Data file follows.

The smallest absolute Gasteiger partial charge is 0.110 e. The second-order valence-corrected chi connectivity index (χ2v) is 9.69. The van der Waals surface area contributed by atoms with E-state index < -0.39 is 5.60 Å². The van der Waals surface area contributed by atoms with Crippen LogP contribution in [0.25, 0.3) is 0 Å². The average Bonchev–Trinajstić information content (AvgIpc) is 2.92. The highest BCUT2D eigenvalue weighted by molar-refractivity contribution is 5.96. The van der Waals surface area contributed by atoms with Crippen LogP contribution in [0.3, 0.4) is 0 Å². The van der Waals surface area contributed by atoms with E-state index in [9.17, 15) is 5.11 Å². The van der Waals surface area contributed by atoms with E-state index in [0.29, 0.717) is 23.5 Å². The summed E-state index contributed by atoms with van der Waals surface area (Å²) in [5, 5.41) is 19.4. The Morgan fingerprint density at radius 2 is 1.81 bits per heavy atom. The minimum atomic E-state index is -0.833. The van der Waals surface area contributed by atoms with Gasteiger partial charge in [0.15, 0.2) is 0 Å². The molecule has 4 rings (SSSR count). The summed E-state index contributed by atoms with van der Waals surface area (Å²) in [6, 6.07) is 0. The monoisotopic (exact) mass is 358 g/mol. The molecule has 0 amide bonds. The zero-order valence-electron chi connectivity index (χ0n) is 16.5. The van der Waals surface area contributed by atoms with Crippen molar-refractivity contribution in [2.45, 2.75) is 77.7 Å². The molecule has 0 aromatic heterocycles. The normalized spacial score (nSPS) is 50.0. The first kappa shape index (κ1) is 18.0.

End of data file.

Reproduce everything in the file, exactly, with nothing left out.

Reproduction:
The smallest absolute Gasteiger partial charge is 0.110 e. The second-order valence-corrected chi connectivity index (χ2v) is 9.69. The van der Waals surface area contributed by atoms with E-state index < -0.39 is 5.60 Å². The van der Waals surface area contributed by atoms with Crippen LogP contribution in [0.25, 0.3) is 0 Å². The average Bonchev–Trinajstić information content (AvgIpc) is 2.92. The highest BCUT2D eigenvalue weighted by molar-refractivity contribution is 5.96. The van der Waals surface area contributed by atoms with Crippen LogP contribution in [0.3, 0.4) is 0 Å². The van der Waals surface area contributed by atoms with E-state index in [9.17, 15) is 5.11 Å². The van der Waals surface area contributed by atoms with E-state index in [0.29, 0.717) is 23.5 Å². The summed E-state index contributed by atoms with van der Waals surface area (Å²) in [5, 5.41) is 19.4. The Morgan fingerprint density at radius 2 is 1.81 bits per heavy atom. The minimum atomic E-state index is -0.833. The van der Waals surface area contributed by atoms with Gasteiger partial charge in [0.15, 0.2) is 0 Å². The molecule has 4 rings (SSSR count). The summed E-state index contributed by atoms with van der Waals surface area (Å²) in [6, 6.07) is 0. The monoisotopic (exact) mass is 358 g/mol. The molecule has 0 amide bonds. The zero-order valence-electron chi connectivity index (χ0n) is 16.5. The van der Waals surface area contributed by atoms with Crippen molar-refractivity contribution in [2.45, 2.75) is 77.7 Å². The molecule has 0 aromatic heterocycles. The normalized spacial score (nSPS) is 50.0. The first kappa shape index (κ1) is 18.0.